23andMe Is Making Its First Foray into At-Home Research, to Study Pain - MIT Technology Review
Une expérience médicale menée at home par les usagers de 23andMe. Une certaine conception de la médecine, dont l’entreprise est familière.
“It was uncomfortable and slightly painful, but nothing like wearing wet gloves and shoveling snow for an hour at 10 below zero,” says Pardy, who lives in northwest Vermont. Most people can stand to keep their hands in near-freezing water for at least 100 seconds, according to 23andMe.
The experiment Pardy did is known as a cold pressor test, and it’s one of many used to gauge a person’s tolerance to pain. It’s part of a new study 23andMe announced earlier this month to study the genetic links of pain tolerance, and it represents the company’s first foray into at-home research.
23andMe has previously launched studies on medical conditions like depression, fertility problems, and irritable bowel disease, using surveys to ask participants about things like their health history, lifestyle, and diet (see “23andMe Pulls Off Massive Crowdsourced Depression Study”). The new study also includes two surveys about pain tolerance and pain history, but this is the first time the company has asked people to do an experiment on their own and report the results.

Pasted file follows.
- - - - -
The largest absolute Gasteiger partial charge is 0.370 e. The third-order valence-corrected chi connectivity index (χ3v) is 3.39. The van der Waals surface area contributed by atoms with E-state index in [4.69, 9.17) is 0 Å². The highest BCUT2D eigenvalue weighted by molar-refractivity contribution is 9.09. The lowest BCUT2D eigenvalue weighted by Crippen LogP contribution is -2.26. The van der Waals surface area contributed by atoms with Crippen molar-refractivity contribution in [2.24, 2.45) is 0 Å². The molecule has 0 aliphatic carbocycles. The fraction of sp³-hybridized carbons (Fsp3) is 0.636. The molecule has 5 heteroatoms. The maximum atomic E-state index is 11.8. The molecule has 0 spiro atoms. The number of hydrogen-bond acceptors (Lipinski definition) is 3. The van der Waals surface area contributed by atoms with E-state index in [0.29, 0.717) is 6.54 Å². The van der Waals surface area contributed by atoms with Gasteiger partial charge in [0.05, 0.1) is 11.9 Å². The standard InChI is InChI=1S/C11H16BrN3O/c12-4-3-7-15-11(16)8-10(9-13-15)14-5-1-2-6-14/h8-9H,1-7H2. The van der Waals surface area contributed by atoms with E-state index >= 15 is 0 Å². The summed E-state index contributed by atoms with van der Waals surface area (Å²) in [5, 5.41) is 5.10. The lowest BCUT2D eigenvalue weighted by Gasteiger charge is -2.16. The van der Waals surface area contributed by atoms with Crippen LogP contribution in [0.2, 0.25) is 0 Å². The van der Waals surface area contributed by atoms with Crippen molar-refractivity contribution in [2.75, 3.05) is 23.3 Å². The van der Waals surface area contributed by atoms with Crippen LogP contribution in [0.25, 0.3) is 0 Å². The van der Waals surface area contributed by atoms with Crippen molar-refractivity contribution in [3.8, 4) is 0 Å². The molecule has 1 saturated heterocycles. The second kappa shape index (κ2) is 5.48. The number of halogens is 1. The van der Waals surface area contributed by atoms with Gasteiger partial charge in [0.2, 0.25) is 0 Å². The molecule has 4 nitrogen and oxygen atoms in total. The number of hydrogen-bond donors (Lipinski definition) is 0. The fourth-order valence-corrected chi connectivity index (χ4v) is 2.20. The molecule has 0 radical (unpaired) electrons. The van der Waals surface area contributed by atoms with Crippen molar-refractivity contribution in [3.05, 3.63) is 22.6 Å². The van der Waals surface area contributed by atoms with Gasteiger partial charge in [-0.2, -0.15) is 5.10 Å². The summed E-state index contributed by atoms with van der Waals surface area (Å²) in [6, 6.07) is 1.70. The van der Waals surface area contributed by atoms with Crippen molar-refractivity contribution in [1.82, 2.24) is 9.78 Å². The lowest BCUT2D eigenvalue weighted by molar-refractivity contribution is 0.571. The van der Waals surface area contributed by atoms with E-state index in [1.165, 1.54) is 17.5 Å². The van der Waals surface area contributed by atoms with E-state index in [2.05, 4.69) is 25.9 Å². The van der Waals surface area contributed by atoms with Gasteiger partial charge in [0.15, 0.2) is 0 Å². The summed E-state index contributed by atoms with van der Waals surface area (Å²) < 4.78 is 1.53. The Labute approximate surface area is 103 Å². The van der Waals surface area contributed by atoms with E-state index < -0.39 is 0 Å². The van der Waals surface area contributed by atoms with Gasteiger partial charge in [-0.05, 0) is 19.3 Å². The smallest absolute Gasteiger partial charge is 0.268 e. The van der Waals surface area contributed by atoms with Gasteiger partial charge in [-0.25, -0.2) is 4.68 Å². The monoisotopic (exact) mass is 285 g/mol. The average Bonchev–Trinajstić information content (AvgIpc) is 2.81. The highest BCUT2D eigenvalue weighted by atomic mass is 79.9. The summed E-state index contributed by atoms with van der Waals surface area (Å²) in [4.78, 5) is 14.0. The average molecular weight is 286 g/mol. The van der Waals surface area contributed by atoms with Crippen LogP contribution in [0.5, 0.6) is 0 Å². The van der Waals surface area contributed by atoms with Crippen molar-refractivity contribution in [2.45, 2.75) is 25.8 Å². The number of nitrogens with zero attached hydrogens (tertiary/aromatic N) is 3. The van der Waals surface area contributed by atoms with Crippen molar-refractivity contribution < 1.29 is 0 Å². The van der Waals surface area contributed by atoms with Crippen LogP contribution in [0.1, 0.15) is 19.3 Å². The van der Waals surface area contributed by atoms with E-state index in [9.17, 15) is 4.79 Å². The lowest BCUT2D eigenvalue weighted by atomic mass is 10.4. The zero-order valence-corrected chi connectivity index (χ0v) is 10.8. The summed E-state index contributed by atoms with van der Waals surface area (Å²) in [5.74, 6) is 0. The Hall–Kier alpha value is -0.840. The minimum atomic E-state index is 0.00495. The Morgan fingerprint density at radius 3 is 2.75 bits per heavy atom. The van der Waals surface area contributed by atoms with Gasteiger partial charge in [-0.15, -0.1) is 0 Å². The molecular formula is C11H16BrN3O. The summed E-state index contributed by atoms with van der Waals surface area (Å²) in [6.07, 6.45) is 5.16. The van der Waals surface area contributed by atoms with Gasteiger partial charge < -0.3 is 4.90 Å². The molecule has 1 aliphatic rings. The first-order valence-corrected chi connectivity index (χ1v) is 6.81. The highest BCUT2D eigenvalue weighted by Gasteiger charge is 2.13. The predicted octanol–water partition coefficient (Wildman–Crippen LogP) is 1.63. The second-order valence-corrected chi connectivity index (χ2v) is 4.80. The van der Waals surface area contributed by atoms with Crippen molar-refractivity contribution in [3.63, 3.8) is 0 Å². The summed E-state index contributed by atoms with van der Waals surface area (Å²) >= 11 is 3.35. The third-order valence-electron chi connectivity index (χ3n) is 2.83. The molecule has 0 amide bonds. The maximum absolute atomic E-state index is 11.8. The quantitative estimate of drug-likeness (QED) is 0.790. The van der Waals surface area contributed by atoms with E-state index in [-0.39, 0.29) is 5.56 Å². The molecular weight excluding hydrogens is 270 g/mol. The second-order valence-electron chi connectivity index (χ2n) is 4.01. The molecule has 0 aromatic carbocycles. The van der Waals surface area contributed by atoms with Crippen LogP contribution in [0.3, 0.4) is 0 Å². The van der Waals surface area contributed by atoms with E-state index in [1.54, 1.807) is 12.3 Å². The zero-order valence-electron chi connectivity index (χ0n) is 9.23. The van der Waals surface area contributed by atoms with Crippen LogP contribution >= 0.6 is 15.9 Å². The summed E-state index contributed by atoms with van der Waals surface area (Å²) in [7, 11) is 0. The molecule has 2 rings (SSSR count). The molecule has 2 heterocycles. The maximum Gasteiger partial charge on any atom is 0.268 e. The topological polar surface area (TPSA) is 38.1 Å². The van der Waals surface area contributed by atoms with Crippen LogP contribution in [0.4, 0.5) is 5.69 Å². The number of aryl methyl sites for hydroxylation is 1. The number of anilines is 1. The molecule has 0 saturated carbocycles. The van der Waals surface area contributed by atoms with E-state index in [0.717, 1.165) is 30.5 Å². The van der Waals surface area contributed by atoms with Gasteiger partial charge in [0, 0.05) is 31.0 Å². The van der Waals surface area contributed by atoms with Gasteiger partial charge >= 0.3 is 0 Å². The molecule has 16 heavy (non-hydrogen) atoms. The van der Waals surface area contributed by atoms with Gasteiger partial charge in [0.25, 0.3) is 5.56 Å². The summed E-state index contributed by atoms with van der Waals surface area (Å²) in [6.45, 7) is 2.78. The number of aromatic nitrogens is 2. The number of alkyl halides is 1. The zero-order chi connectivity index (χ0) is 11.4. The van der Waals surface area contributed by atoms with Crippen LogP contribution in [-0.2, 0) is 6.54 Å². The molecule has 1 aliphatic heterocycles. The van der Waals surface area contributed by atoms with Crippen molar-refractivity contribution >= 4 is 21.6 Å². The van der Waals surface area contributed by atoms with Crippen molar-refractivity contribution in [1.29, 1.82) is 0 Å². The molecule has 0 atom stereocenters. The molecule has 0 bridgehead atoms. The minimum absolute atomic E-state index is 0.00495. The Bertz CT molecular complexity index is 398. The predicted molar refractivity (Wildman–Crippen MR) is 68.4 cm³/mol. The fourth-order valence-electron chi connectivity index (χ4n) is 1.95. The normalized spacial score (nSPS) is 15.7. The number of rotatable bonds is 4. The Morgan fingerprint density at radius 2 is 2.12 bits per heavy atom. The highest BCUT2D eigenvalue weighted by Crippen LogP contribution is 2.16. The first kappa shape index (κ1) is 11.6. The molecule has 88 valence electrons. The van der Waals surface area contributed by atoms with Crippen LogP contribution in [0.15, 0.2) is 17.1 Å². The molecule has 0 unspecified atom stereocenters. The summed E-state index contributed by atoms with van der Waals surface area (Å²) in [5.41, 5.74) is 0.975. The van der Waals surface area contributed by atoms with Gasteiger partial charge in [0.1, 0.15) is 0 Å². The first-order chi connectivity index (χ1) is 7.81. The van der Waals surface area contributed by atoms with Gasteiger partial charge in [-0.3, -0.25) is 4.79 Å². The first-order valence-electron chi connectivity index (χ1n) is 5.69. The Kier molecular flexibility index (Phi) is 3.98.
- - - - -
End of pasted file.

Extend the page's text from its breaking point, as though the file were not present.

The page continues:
Carrie Northover, director of research services for 23andMe, says the goal of the study is to “understand genetic factors associated with experiencing pain and response to medications that help alleviate pain.” Previous research has suggested that multiple genetic factors are at play in chronic pain, and that certain groups of people report pain more often than others.
Ajay Wasan, vice chair for pain medicine at the University of Pittsburgh Medical Center, says the cold pressor test is only one way to measure pain. There are a range of other tests, including ones that measure a person’s tolerance to heat, pin pricks, and pressure.
“The problem is no one single experimental pain test maps really well to overall pain sensitivity and doesn’t have high correlation to someone’s clinical chronic pain or their response to treatment,” he says.